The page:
Much has been made recently of the public’s ongoing disenchantment with the political establishment in Westminster. The rise of fringe parties such as UKIP and the Greens, allied to the poor polling of the main three parties, has led many to predict that there will be a significant protest vote against the established parties in next year’s General Election.
This is not a particularly new phenomenon in British politics. This rich tradition has been illustrated by individual politicians such as George Galloway and Martin Bell, while the Liberal Democrats built much of their electoral success in past elections by defining themselves against the Governing parties and offering a home to disenchanted Conservative and Labour voters.
A strong protest vote is not a situation that will be unique to the 2015 General Election. What is different is how this protest vote is manifesting itself and the implications for the Conservatives and Labour.
In most election cycles over the past thirty years the protest vote has not decided the overall election outcome. Until 2010 the Conservatives or Labour had been able to command clear electoral majorities in the previous eight elections. But public disenchantment with both the Conservatives and Labour has been growing steadily over this period and this manifested itself in the Conservative failure to command a clear majority in 2010.
The long-term polling trend since 2010 shows that neither party is currently able to attract more than 35% of the electorate.
Since 2010, this disenchantment has only increased. The long-term polling trend since 2010 shows that neither party is currently able to attract more than 35% of the electorate. Added to this, the Liberal Democrats’ decision to join the Conservatives in a coalition Government has seen their support haemorrhage to below 10%, as the majority of their protest votes look for alternative homes.
This collapse in support for the main three parties has left the door open for alternative parties to aggressively target this protest vote and reap the electoral benefits. The success of this strategy can be seen in the meteoric rise of UKIP over the past four years. In 2010 UKIP only managed to capture 3.1% of the public vote and were not close to securing an elected MP. They hurt the Conservatives but were not a serious electoral force. Looking ahead to 2015, UKIP are on course to potentially capture up to 15% of the vote nationally and to end up with anything from 5 to 10 MPs in Westminster.
Similarly, in 2010 the SNP only received 1.7% of the national vote, translating to 6 MPs, and the Greens only secured 0.9% of the vote. Looking ahead to 2015, recent polls in Scotland have the SNP capturing over 50 seats in Scotland and the Greens are regularly polling over 5% in national polls, occasionally pushing the Liberal Democrats into fifth place.
Of course, this surge in support for alternative parties is not just down to a protest vote. The SNP are reaping the benefits of a powerful referendum campaign, which enabled them to make serious inroads into traditional Labour electoral heartlands throughout Scotland. UKIP, perhaps the party most obviously positioned to appeal to the protest vote, have capitalised on the faltering economic recovery and confused Conservative messages on Europe and immigration. All three parties have also benefitted from the failure of David Cameron and Ed Miliband to inspire and secure their parties’ electoral bases.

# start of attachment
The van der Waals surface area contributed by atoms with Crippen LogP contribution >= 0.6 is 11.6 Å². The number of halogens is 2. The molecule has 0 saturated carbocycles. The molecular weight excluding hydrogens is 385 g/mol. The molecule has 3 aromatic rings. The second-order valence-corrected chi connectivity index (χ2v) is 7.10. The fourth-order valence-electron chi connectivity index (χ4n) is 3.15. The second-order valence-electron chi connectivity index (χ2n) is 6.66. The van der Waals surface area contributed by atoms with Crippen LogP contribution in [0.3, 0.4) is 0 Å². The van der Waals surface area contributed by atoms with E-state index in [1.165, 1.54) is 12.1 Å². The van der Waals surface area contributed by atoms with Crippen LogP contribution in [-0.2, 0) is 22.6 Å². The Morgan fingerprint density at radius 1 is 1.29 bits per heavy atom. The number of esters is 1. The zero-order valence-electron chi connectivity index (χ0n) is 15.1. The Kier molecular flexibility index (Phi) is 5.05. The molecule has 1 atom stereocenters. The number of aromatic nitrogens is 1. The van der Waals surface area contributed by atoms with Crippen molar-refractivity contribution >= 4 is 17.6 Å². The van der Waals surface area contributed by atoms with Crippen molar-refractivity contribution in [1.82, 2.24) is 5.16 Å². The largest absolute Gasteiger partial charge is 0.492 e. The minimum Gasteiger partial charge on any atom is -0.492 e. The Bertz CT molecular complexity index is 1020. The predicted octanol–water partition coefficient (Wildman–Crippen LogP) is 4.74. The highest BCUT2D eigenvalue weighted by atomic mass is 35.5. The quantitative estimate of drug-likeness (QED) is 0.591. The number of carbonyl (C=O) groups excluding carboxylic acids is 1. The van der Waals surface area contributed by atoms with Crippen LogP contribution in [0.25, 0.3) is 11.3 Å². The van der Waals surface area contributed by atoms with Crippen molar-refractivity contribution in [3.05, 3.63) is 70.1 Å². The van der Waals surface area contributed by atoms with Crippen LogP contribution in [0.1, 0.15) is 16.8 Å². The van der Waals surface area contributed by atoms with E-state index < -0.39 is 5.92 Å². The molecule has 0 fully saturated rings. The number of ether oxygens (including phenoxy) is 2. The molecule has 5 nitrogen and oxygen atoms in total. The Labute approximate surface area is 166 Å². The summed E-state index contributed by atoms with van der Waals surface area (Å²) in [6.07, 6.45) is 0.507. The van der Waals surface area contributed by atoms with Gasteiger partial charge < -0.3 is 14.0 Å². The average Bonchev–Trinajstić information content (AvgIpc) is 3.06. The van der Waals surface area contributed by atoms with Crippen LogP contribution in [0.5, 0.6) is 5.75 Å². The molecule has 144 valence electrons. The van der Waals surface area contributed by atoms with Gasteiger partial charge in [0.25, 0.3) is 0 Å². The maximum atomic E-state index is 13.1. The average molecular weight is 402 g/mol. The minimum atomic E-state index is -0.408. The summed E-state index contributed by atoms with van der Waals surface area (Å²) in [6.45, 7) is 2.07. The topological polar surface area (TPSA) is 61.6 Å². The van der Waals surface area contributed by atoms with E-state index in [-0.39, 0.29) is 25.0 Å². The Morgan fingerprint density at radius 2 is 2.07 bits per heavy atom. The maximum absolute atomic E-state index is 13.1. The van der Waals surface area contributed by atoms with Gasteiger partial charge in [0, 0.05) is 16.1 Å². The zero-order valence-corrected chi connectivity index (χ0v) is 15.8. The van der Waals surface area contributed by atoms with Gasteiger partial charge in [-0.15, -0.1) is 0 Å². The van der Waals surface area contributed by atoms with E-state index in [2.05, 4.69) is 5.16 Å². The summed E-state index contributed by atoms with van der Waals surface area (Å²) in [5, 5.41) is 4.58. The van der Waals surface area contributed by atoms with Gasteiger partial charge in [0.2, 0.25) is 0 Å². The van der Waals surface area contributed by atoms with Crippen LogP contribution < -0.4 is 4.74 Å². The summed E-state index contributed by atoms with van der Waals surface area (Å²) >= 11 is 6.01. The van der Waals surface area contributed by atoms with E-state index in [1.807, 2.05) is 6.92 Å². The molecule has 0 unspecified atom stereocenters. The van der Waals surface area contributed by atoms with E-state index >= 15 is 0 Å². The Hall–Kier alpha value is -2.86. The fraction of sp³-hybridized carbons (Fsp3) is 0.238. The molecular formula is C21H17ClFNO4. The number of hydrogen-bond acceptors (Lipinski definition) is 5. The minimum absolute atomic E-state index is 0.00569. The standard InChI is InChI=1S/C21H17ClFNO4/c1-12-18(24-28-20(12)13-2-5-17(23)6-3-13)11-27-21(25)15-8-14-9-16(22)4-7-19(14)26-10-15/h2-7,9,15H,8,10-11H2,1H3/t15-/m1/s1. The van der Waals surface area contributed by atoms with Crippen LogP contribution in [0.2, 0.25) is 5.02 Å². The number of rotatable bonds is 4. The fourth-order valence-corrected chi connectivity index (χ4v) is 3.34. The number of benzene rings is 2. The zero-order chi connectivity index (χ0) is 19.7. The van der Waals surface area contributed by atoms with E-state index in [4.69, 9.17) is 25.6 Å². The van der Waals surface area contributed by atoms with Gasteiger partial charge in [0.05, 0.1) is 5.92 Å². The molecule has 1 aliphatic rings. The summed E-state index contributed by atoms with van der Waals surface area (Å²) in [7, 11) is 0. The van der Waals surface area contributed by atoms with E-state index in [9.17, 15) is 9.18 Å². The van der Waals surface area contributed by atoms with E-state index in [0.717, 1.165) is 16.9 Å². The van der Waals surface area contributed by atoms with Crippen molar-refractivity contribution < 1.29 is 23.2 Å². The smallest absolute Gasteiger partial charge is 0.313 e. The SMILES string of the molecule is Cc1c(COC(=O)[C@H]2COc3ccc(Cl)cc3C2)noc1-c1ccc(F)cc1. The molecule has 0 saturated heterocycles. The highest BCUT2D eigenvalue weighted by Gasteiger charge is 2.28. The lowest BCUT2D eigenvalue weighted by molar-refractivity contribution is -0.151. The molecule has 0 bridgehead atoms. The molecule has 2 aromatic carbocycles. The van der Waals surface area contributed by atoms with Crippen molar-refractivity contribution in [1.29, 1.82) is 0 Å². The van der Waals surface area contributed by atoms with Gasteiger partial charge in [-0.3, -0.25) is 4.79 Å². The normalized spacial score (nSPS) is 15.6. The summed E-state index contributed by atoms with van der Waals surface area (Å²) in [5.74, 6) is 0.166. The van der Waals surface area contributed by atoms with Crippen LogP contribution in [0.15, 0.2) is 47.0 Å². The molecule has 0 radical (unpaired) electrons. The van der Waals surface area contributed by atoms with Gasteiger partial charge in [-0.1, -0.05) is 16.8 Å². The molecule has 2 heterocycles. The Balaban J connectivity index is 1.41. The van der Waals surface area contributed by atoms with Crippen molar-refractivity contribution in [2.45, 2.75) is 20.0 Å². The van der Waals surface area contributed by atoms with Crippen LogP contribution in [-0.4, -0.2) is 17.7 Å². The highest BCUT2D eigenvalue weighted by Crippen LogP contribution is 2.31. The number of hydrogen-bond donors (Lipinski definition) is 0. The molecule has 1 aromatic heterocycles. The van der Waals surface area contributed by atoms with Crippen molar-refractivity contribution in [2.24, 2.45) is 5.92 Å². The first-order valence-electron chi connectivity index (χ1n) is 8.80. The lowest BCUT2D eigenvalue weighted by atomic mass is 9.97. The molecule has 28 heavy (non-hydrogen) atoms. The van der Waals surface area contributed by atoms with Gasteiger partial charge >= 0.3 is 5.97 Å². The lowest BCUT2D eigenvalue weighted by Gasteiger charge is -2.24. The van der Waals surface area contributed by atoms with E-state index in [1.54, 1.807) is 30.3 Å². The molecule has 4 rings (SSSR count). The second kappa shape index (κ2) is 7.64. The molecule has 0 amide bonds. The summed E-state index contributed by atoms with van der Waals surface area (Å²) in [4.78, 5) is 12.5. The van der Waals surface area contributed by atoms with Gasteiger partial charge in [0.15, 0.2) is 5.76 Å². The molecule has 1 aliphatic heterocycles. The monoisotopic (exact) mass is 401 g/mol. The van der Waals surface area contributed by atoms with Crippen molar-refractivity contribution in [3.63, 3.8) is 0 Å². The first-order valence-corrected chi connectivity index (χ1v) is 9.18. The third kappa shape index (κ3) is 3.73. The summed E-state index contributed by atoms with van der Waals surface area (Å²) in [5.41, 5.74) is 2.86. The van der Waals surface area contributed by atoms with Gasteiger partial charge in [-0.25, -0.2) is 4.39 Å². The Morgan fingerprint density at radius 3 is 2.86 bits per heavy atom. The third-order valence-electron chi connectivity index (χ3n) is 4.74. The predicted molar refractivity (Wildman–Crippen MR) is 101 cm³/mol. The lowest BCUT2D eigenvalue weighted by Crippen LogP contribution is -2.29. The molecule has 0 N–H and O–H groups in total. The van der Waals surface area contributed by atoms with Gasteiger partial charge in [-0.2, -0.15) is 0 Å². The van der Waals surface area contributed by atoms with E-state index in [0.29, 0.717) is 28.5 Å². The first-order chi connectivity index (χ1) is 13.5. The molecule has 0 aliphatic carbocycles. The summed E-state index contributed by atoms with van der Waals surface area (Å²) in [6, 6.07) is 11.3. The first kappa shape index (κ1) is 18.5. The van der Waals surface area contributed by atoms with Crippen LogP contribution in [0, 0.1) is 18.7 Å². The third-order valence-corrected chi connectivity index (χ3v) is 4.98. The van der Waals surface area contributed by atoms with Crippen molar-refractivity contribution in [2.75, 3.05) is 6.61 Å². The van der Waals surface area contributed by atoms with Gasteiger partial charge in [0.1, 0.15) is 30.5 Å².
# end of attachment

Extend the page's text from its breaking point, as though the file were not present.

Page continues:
This is the key worry for both the Conservatives and Labour ahead of 2015. The recent elections in both Clacton and Heywood & Middleton provided ample illustration of what UKIP can achieve when it unifies the protest vote with disaffected Conservative and Labour voters. If UKIP can repeat this in 2015 with the Conservatives and Labour, and if to a lesser extent the SNP and Greens can do this to Labour and the Liberal Democrats in certain seats, then this will make it almost impossible for either party to form a majority Government.
It will also significantly complicate the possibilities and negotiations for any future coalition or minority Government. When finalising manifestos and policy red lines, Labour and the Conservatives will have to plan for a range of possible scenarios and potential governing partners.
The importance of the protest vote and the potency of the alternative parties will also seriously hamper the ability of the Conservatives and Labour to project a consistent message to the electorate in the run up to 2015. Both parties need to appeal to the centre and at the same time appease a disenchanted base.
Constituency boundaries make this a more serious problem for David Cameron, but both parties are being attacked on multiple fronts and will have to adapt accordingly. Ed Miliband will have to craft a message which combats the SNP in Scotland, UKIP in the North and Midlands, and Conservatives in the South, no easy task. David Cameron will have appeal to centrists in crucial marginal seats across the country while also setting out a robust and traditional Conservative message to combat the UKIP threat, a potentially impossible task.
How much of the protest vote will stay with UKIP and the SNP in 2015 is unclear at this stage. But the electoral map across Britain is clearly changing. The main traditional parties will have to recognise this and adapt accordingly – or they will pay the price in 2015.